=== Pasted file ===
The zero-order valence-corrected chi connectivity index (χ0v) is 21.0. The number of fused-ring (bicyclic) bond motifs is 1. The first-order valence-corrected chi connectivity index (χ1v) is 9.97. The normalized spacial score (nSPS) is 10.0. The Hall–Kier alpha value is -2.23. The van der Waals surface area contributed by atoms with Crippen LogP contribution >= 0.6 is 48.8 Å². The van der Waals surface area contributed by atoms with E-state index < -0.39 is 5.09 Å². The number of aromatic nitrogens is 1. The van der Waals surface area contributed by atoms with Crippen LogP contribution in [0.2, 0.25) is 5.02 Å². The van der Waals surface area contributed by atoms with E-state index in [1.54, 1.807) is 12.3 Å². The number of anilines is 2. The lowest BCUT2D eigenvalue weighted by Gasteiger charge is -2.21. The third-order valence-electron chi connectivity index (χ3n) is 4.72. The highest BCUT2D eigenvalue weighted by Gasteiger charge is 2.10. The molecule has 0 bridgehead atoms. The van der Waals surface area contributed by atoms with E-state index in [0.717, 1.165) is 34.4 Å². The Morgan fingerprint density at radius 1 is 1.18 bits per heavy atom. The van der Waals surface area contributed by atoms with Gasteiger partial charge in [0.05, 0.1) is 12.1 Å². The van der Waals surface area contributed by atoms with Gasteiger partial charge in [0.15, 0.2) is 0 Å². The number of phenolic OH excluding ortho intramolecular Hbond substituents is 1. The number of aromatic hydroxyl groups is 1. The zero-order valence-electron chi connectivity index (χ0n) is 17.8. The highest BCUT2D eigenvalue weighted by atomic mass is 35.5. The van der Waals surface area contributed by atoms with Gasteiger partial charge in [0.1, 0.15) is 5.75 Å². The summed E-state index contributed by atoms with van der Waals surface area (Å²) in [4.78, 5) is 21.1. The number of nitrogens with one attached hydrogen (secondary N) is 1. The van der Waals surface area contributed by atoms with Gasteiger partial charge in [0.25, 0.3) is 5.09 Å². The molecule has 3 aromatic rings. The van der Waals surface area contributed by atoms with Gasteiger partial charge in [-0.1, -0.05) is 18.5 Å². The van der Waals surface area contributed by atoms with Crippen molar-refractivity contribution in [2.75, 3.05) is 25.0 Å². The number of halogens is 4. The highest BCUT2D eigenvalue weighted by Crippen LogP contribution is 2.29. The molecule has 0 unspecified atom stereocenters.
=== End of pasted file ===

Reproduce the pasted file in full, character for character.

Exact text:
The zero-order valence-corrected chi connectivity index (χ0v) is 21.0. The number of fused-ring (bicyclic) bond motifs is 1. The first-order valence-corrected chi connectivity index (χ1v) is 9.97. The normalized spacial score (nSPS) is 10.0. The Hall–Kier alpha value is -2.23. The van der Waals surface area contributed by atoms with Crippen LogP contribution >= 0.6 is 48.8 Å². The van der Waals surface area contributed by atoms with E-state index < -0.39 is 5.09 Å². The number of aromatic nitrogens is 1. The van der Waals surface area contributed by atoms with Crippen LogP contribution in [0.2, 0.25) is 5.02 Å². The van der Waals surface area contributed by atoms with E-state index in [1.54, 1.807) is 12.3 Å². The number of anilines is 2. The lowest BCUT2D eigenvalue weighted by Gasteiger charge is -2.21. The third-order valence-electron chi connectivity index (χ3n) is 4.72. The highest BCUT2D eigenvalue weighted by Gasteiger charge is 2.10. The molecule has 0 bridgehead atoms. The van der Waals surface area contributed by atoms with E-state index in [0.717, 1.165) is 34.4 Å². The Morgan fingerprint density at radius 1 is 1.18 bits per heavy atom. The van der Waals surface area contributed by atoms with Gasteiger partial charge in [0.05, 0.1) is 12.1 Å². The van der Waals surface area contributed by atoms with Gasteiger partial charge in [0.15, 0.2) is 0 Å². The number of phenolic OH excluding ortho intramolecular Hbond substituents is 1. The number of aromatic hydroxyl groups is 1. The zero-order valence-electron chi connectivity index (χ0n) is 17.8. The highest BCUT2D eigenvalue weighted by atomic mass is 35.5. The van der Waals surface area contributed by atoms with Gasteiger partial charge in [0.1, 0.15) is 5.75 Å². The summed E-state index contributed by atoms with van der Waals surface area (Å²) in [4.78, 5) is 21.1. The number of nitrogens with one attached hydrogen (secondary N) is 1. The van der Waals surface area contributed by atoms with Gasteiger partial charge in [0.25, 0.3) is 5.09 Å². The molecule has 3 aromatic rings. The van der Waals surface area contributed by atoms with Gasteiger partial charge in [-0.1, -0.05) is 18.5 Å². The van der Waals surface area contributed by atoms with Crippen molar-refractivity contribution in [2.75, 3.05) is 25.0 Å². The number of halogens is 4. The highest BCUT2D eigenvalue weighted by Crippen LogP contribution is 2.29. The molecule has 0 unspecified atom stereocenters.